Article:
Optic nerve sheath meningioma (ONSM) is a rare disease, accounting for 1% to 2% of all meningiomas; approximately 92% of ONSMs are intraorbital in origin, and 95% of these are unilateral (1). ONSM occurs primarily in females, with a mean age at presentation of 40 years (1,2). The optic pathway compression, proptosis, or ocular motility disorder caused by ONSM progresses slowly (2,3). Ophthalmological findings, together with magnetic resonance imaging (MRI), usually allow establishing the diagnosis of ONSM without biopsy (2,3).
The management of ONSM remains a particular challenge. The National Comprehensive Cancer Network (NCCN) guideline version 1.2019 of central nervous system (CNS) cancers (https://www.nccn.org/professionals/physician_gls/pdf/cns.pdf) indicates that observation is preferred for asymptomatic small meningiomas. Unfortunately, observation has historically led to poor outcomes; for example, 86% of ONSM patients under observation experienced visual deterioration (1). In patients with one or more tumor- and/or treatment-related risk factors, such as proximity to the optic nerve, active treatment by surgery and/or radiotherapy (RT) is recommended by NCCN guidelines. However, in Dutton’s reviewed report, there was a significantly increasing risk of vascular injuries through surgery, leading to 94% of patients with worsened vision and 78% with loss of light perception, and only 5% of patients demonstrated an improvement in vision (1). Resection of the tumor is associated with a high risk of blindness (4) and a high rate of local recurrence (5).
Highly conformal fractionated RT [such as three-dimensional conformal radiation therapy (3DCRT), intensity-modulated radiation therapy (IMRT), volumetric modulated arc therapy (VMAT) and proton therapy] with 45–54 Gy is also suggested by the NCCN guidelines for grade I meningioma. Recent advances in RT techniques, such as fractionated stereotactic radiotherapy (FSRT) based on three-dimensional treatment planning (6) or IMRT (7), have been recommended for patients unsuitable for surgery and the long-term control rate was 86–100% (1,8,9). The VMAT technique could allow for IMRT delivery during gantry rotation with dynamic multi-leaf collimator motion, variable dose rates and gantry speed modulation. These characteristics significantly reduces the time and monitor units required to deliver a patient’s treatment (10). However, little information is available on the impact of noncoplanar VMAT on ONSM. Herein, we present a first report of primary ONSM patient treated by a fractionated noncoplanar VMAT technique with an encouraging response including long-term efficacy and toxicity outcome. We present the following case in accordance with the CARE reporting checklist (available at http://dx.doi.org/10.21037/tro-2019-pmc-07).
A 74-year-old female with a history of hypertension and colon tubule-villous adenoma had suffered from progressive oculus dexter (OD) visual deterioration for 2 or more months without trauma or operation history. She visited the local medical department for visual deterioration, but the cause was undetermined. Therefore, she was referred to the Department of Ophthalmology, Far Eastern Memorial Hospital, Taiwan. Ophthalmological examinations showed visual acuity with correction (VACC): 0.4 OD, 0.6 over oculus sinister (OS); intraocular pressure: 18 mmHg OD, 17 mmHg OS; Farnsworth D-15 Dichotomous Color Blindness Test: 3/15 OD, 15/15 OS; obvious visual field decreased OD assessed by automated perimetry (Figure 1). The 24-2 Visual Field Test revealed generalized visual field loss over the right eye and arcuate scotoma over the left eye. The mean deviation (MD) was –27.69 dB OD and –11.73 dB OS. A relative afferent pupillary defect (RAPD) was noted in the right eye with intact extraocular motion and without ptosis. MRI showed a 12×6 mm eccentric enhanced mass located on the right distal optic nerve, and right ONSM was diagnosed (Figure 2). Prednisolone (1# po q.i.d.) was used to release the nerve decompression; however, visual impairment with color perception declined progressively (VACC and color vision in OD were 0.4 to 0.3 and 3/15 to 1/15, respectively). Thereafter, the patient was transferred to the department of Radiation Oncology.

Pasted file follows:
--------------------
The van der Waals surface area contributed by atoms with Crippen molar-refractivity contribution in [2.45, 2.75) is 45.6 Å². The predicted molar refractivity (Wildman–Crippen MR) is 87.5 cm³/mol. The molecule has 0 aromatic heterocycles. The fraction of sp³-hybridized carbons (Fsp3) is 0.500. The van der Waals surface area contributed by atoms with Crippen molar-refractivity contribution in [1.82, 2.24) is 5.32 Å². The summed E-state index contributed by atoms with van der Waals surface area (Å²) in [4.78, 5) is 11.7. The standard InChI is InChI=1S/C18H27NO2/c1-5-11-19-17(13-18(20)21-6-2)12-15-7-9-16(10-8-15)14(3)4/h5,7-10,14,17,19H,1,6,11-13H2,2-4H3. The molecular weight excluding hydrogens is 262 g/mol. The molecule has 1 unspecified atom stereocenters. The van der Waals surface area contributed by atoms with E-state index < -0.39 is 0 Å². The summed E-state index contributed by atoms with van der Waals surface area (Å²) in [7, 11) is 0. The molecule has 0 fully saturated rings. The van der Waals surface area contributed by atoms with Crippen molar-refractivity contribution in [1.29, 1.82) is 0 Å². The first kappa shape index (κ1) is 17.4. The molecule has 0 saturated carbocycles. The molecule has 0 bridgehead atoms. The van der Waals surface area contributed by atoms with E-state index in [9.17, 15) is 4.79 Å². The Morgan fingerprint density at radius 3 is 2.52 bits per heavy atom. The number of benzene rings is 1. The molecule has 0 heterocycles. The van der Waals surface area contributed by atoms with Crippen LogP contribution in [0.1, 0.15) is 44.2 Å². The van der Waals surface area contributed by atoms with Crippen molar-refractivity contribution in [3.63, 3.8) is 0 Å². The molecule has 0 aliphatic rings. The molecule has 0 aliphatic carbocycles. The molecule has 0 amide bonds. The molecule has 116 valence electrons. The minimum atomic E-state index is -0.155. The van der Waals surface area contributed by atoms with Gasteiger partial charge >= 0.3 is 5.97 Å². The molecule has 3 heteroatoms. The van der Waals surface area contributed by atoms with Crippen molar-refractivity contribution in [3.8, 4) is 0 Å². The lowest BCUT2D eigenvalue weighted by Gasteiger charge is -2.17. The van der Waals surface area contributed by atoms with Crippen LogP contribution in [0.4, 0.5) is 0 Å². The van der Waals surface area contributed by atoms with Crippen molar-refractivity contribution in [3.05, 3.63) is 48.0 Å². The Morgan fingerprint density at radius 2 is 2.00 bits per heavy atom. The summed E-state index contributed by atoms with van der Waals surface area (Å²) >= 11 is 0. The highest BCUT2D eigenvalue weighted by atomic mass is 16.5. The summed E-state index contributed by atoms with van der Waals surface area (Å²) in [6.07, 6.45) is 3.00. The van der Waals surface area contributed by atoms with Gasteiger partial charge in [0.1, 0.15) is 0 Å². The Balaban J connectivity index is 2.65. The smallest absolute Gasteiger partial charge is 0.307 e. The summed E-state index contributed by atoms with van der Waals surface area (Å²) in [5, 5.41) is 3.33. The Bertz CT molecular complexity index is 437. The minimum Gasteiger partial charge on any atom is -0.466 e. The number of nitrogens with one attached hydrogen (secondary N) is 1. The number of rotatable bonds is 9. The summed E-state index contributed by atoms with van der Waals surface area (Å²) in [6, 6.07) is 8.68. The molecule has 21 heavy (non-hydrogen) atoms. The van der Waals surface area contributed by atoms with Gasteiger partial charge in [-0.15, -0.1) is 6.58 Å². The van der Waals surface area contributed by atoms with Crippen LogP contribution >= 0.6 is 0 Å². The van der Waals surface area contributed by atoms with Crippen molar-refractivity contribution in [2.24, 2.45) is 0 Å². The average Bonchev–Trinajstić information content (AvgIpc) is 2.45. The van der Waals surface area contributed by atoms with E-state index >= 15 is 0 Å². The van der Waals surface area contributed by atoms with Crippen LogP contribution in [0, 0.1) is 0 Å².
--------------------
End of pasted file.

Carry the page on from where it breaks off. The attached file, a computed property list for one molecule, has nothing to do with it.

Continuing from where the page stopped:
The patient was treated with Versa HDTM (Elekta, Crawley, West Sussex, UK) to 54 Gy in 30 fractions within 6 weeks with a VMAT technique. The contouring system was operated using the Pinnacle 3 Treatment Planning System (Philips Healthcare, Madison, WI, USA). The clinical target volumes (CTVs) were defined as the area encompassing the gross tumor. The CTV areas plus 3 mm were used to generate the planning target volume (PTV). The RT plan with different techniques for the patient were compared (Figure 3). The dose constraints for organs at risk (OAR) were as follows: (I) optic chiasm and optic nerve: maximum dose, 55 Gy; (II) lenses <10 Gy; and lacrimal gland <35 Gy; (III) one parotid gland was spared to a mean dose of less than 20 Gy or, if both glands are spared, to less than 25 Gy (mean dose); (IV) brainstem: maximum dose, 54 Gy; (V) spinal cord: maximum dose, 50 Gy.
To compare VMAT and conventional radiation therapy (2DRT), 3DRT and IMRT, the Paddick conformity index (PCI) and uniformity index (UI) were applied. The PCI was originally proposed by Paddick (11) to evaluate the tightness of fit of the PTV to the prescription isodose volume in the treatment plans and was calculated as follows: PCI = (TVPIV2)/(TV × PIV), in which TV is the PTV volume, PIV is the treated volume enclosed by the prescription isodose surface, and TVPIV is the volume of the PTV within the prescribed isodose. A PCI value close to unity means more conformity of the dose distribution to the target volume. The UI is defined as D5%/D95%, in which D5% and D95% are the minimum doses delivered to 5% and 95% of the PTV, respectively, as previously reported (12).